Desert Landscaping

5 Simple Steps to Prepare for Desert Landscaping

Desert landscaping - A switch from barren to thorny trees_Trees

Many-a-times when people think of a desert, they physique cactus dotted stretches of sand with an occasional camel roaming here and there. People often confuse deserts with barren lands, unsuitable for vegetation.

However, if you are a dessert lover or live in the deserts, you need not stick to these assumptions. Consequently, with careful and honest preparations, plant and rock selections, and irrigation systems, you can switch your senses from a barren patch to a far blooming desert landscape.

(Desert Landscaping – A switch from barren land to thorny trees ©

Many planned or organic desert landscaping ideas that play with various species can help you convert your dream to reality in just five steps.

Step 1. Soil Preparation

Usually, the organic matter remains absent in desert soil, making it inappropriate to sustain plant life. In addition to this, it is sandy and coarse. However, this need not be a dominant issue and has a solution of a test.

Thus, a soil test that is handily available at your nursery or garden store proves essential. Besides helping you conclude the number of nutrients present in your soil, this test will determine supplements for the same.

These supplements, in the form of fertilizers, will help you cultivate optimum growing conditions. Besides this, during soil preparation, remember to check for adequate drainage as desert plants succumb to accidental moisture.

Step 2. Irrigation System

As water is scarce, irrigation requires an appropriate design that utilizes the precious commodity sparingly. Drip irrigation works wonders for a desert landscape, as it does not lose water to evaporation and run-off.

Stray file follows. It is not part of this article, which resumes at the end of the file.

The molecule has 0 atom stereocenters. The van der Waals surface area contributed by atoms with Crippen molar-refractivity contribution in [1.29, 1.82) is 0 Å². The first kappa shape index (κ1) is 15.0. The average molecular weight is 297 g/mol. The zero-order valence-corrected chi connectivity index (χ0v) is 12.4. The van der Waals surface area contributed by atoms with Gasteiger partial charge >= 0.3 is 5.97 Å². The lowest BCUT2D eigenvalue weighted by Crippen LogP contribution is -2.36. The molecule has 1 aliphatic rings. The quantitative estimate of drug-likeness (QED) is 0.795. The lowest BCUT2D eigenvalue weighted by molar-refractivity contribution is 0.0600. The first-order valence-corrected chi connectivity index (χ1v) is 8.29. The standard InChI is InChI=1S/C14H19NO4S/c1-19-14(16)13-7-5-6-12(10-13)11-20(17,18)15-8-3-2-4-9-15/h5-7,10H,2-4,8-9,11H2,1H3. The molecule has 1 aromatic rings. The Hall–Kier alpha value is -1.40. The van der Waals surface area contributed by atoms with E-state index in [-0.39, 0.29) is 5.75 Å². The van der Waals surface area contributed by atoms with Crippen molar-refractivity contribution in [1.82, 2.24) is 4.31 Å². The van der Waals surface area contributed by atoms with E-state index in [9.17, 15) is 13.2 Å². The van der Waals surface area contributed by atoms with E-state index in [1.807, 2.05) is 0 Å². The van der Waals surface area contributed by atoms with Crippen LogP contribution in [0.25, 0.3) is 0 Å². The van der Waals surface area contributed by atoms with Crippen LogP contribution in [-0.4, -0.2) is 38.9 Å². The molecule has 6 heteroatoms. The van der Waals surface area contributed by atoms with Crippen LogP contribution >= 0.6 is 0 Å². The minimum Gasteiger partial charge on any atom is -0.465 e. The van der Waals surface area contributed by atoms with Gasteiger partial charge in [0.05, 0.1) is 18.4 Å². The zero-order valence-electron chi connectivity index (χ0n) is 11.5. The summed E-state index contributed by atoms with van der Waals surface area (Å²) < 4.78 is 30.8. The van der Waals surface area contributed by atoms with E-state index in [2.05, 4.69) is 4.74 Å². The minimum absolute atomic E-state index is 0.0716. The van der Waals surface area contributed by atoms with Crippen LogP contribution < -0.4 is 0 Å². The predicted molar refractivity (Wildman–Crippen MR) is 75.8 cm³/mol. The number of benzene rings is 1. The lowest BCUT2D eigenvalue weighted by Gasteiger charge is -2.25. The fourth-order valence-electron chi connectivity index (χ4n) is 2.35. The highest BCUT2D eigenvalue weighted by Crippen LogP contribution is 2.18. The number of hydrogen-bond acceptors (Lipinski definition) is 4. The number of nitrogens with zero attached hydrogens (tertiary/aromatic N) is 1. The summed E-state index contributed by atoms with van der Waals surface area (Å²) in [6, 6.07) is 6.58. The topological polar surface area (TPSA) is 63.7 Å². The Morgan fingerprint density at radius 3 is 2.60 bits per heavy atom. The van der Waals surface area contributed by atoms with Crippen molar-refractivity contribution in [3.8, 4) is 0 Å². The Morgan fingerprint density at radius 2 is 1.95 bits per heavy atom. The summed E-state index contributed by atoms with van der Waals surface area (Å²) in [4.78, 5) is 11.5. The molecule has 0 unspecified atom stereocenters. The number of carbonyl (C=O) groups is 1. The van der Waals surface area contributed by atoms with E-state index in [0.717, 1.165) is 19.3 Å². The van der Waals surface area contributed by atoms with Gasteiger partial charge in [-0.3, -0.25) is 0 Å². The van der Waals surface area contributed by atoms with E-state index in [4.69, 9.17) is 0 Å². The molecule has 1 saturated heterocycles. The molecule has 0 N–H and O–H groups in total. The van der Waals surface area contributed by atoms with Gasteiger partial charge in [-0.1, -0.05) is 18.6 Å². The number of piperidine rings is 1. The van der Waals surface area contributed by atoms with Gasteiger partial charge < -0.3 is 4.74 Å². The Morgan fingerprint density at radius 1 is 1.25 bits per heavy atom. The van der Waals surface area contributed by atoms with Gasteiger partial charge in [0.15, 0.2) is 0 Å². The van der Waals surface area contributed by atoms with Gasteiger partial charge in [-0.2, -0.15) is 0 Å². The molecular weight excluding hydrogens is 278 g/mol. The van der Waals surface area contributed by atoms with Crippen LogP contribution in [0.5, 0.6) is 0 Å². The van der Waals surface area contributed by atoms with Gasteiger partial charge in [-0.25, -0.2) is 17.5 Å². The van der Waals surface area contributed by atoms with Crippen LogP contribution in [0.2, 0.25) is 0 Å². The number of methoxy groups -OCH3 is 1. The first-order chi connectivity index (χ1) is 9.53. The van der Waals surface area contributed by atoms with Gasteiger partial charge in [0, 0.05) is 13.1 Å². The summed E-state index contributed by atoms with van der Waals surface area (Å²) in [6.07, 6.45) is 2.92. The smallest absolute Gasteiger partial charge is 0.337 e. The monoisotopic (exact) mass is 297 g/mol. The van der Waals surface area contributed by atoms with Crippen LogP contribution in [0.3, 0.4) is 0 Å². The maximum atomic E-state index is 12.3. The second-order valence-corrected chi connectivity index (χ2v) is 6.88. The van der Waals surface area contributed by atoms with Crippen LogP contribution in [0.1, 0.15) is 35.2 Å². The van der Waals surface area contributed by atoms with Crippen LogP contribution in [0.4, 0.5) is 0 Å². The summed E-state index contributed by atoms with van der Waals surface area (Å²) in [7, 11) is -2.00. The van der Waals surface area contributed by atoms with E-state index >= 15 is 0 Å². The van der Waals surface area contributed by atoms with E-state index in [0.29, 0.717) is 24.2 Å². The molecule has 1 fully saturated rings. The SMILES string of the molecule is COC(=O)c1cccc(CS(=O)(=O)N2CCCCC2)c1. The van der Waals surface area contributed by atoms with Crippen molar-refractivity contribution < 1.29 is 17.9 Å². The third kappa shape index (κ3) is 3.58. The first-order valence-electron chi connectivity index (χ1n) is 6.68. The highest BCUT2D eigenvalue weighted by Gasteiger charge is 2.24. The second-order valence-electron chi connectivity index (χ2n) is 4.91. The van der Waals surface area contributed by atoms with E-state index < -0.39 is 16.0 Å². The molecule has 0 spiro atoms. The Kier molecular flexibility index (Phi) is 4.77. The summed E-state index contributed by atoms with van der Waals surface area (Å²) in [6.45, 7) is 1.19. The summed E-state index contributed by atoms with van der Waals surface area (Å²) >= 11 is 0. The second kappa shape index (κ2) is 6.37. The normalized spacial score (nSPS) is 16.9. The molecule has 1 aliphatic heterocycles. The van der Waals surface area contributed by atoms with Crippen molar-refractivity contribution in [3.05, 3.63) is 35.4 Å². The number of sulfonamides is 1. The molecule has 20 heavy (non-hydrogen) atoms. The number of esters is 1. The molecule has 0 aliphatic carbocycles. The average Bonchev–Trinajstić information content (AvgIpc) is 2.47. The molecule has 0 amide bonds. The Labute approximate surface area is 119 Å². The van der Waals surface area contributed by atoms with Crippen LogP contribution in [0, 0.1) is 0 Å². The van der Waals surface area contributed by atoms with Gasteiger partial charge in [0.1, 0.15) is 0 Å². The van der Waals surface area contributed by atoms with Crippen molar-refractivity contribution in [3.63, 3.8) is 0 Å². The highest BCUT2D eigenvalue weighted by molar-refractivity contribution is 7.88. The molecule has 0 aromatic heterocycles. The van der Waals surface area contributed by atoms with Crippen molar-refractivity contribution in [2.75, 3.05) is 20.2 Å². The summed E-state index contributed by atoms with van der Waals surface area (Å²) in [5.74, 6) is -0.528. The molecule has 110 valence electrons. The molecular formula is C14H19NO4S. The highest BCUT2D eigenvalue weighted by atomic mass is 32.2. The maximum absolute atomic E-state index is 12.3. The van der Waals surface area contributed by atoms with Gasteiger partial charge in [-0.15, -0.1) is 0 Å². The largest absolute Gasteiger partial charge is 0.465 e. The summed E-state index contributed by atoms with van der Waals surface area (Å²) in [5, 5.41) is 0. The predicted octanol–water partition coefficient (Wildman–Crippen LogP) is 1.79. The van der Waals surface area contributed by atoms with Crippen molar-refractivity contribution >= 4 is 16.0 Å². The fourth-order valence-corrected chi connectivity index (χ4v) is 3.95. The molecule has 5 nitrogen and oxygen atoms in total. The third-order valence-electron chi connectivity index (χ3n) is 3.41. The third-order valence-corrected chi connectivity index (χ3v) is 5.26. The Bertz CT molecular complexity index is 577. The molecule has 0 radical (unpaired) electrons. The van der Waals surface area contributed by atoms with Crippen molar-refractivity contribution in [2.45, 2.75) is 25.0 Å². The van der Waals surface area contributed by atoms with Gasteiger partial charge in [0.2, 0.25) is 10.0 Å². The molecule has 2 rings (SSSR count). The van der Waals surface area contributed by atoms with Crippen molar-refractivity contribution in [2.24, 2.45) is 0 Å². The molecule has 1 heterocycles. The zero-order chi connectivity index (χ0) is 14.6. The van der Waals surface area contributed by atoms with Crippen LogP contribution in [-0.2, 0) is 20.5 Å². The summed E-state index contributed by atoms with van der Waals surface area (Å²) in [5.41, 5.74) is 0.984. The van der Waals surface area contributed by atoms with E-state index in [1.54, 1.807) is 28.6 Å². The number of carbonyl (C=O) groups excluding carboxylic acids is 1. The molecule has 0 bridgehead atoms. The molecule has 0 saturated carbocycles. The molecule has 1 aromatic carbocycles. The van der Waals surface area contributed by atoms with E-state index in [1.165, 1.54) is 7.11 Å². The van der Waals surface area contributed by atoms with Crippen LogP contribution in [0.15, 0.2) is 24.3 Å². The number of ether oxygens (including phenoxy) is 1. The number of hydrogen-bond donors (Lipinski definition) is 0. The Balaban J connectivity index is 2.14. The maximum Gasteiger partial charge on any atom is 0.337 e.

Proper and careful plant zoning, incorporated into a desert landscape, needs management to avoid water wastage or overwatering. It will thus allot areas and group plants based on water requirements. Hence suitable irrigation will add tiers to the otherwise simple desert landscaping ideas.

Step 3. Choosing Appropriate Ground-Covering

Splashing pinches of color on sandy surroundings can be made possible with the help of appropriate ground covers. They are a must for your desert landscape as they not only help sustain moisture in less water but prevent sand erosion during storms.

Moreover, they help shelter the plant’s shallow roots during sandstorms. A variety of low-maintenance grasses like Bermuda grass can grow in sands and be a perfect covering for your landscape.

Classic grey pebbles add a contemporary outlook to your desert landscape_Architectureartdesigns

Additionally, bright yellow, red, blue pebbles and stones, neutral white, and classic grey and black stones add a contemporary appeal to your landscape. Gravel and small bedrock can also sync in with the pathways and dry-stacked stone walls.

Step 4. Choosing the Right Plants

Growing native plans that can tolerate a dry, warm, and moisture-ridden climate will help you transition your desert landscaping ideas to reality. Water retaining succulents are also a good choice for desert landscapes.

Cacti, aloe, sedum, begonias, and Autumn sages make great companions for your desert garden. Though one can grow them in planters, one must protect them from sandstorms when they are young and have unestablished shallow roots.

A combination of cacti and aloe for a desert landscape_LuxLivingAZ

Step 5. Preparing the Actual Site

For actual on-site preparation, pick out some places and spots from the garden suitable for boulders or rock formations. These need to be dug at least 4″ deep before the placement of the boulder and backfilling. One will also need to segregate the plants beforehand and spread them out as in a desert. Herein, one should also consider the blooming patterns to have uniform distribution around the garden.

Apart from this, check for the soil slopes and make sure they drag water away from the garden to protect from the little rains these areas may have. And voila! You are ready. Select your favorite plants and pebbles and begin right away.

Nicole Scott
Nicole Scott, a graduate of Arizona State University, has dedicated over 15 years to mastering the art of desert landscaping. She joined our editorial team in 2021, bringing a deep understanding of arid climate gardening and sustainable practices. Nicole’s previous experience includes working with leading landscape architects in the Southwest. She advocates native plant preservation and enjoys painting desert landscapes in her free time.

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